Food-web structure and ecosystem services: Insights from the Serengeti

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The central organizing theme of this paper is to discuss the dynamics of the Serengeti grassland ecosystem from the perspective of recent developments in food-web theory. The seasonal rainfall patterns that characterize the East African climate create an annually oscillating, large-scale, spatial mosaic of feeding opportunities for the larger ungulates in the Serengeti; this in turn creates a significant annual variation in the food available for their predators. At a smaller spatial scale, periodic fires during the dry season create patches of highly nutritious grazing that are eaten in preference to the surrounding older patches of less palatable vegetation. The species interactions between herbivores and plants, and carnivores and herbivores, are hierarchically nested in the Serengeti food web, with the largest bodied consumers on each trophic level having the broadest diets that include species from a large variety of different habitats in the ecosystem. The different major habitats of the Serengeti are also used in a nested fashion; the highly nutritious forage of the short grass plains is available only to the larger migratory species for a few months each year. The longer grass areas, the woodlands and kopjes (large partially wooded rocky islands in the surrounding mosaic of grassland) contain species that are resident throughout the year; these species often have smaller body size and more specialized diets than the migratory species. Only the larger herbivores and carnivores obtain their nutrition from all the different major habitat types in the ecosystem. The net effect of this is to create a nested hierarchy of subchains of energy flow within the larger Serengeti food web; these flows are seasonally forced by rainfall and operate at different rates in different major branches of the web. The nested structure that couples sequential trophic levels together interacts with annual seasonal variation in the fast and slow chains of nutrient flow in a way that is likely to be central to the stability of the whole web. If the Serengeti is to be successfully conserved as a fully functioning ecosystem, then it is essential that the full diversity of natural habitats be maintained within the greater Serengeti ecosystem. The best way to do this is by controlling the external forces that threaten the boundaries of the ecosystem and by balancing the economic services the park provides between local, national and international needs. I conclude by discussing how the ecosystem services provided by the Serengeti are driven by species on different trophic levels. Tourism provides the largest financial revenue to the national economy, but it could be better organized to provide more sustained revenue to the park. Ultimately, ecotourism needs to be developed in ways that take lessons from the structure of the Serengeti food webs, and in ways that provide tangible benefits to people living around the park while also improving the experience of all visitors.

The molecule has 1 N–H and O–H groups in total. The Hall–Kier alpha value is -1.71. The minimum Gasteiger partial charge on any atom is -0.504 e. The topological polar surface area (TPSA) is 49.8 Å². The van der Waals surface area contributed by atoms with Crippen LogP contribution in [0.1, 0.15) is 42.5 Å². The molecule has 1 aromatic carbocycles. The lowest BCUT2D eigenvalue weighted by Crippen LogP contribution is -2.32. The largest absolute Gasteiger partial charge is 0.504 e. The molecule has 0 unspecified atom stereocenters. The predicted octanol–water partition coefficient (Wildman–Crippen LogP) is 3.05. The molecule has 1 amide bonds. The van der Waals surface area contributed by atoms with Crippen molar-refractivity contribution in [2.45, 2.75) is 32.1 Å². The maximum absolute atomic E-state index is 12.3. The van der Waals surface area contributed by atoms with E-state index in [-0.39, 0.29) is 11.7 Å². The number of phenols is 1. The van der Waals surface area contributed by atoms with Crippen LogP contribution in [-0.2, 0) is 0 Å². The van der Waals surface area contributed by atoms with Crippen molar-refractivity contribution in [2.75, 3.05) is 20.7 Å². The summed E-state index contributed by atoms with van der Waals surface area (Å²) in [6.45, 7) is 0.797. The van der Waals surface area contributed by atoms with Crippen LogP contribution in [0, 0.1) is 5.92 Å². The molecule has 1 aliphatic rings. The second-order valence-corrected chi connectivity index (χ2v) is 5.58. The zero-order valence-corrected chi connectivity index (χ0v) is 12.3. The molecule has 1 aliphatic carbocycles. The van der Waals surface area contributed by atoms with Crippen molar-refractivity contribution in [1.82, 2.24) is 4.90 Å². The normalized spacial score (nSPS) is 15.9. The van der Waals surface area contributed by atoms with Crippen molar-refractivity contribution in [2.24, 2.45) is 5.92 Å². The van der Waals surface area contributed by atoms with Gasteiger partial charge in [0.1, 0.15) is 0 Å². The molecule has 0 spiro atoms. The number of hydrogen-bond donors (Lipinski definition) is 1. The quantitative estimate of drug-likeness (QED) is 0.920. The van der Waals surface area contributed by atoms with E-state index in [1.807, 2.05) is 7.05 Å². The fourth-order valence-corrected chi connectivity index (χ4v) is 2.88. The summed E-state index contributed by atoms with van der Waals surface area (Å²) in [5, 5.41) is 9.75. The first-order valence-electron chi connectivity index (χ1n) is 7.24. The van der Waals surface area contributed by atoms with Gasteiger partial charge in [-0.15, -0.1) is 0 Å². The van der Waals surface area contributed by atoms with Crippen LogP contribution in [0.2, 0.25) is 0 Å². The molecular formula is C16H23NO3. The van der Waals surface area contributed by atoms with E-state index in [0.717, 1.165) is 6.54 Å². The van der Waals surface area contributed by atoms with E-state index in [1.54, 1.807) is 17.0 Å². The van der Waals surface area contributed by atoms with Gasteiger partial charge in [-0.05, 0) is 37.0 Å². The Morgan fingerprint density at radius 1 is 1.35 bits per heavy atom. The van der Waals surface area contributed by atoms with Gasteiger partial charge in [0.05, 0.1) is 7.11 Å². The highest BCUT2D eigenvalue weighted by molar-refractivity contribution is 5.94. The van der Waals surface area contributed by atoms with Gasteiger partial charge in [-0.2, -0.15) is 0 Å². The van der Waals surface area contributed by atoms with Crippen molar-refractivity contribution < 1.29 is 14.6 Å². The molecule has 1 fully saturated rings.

Original languageEnglish (US)
Pages (from-to)1665-1682
Number of pages18
JournalPhilosophical Transactions of the Royal Society B: Biological Sciences
Issue number1524
StatePublished - Jun 27 2009

All Science Journal Classification (ASJC) codes

  • General Biochemistry, Genetics and Molecular Biology
  • General Agricultural and Biological Sciences


  • Complexity
  • Ecosystem service
  • Ecotourism
  • Food web
  • Savanna
  • Serengeti


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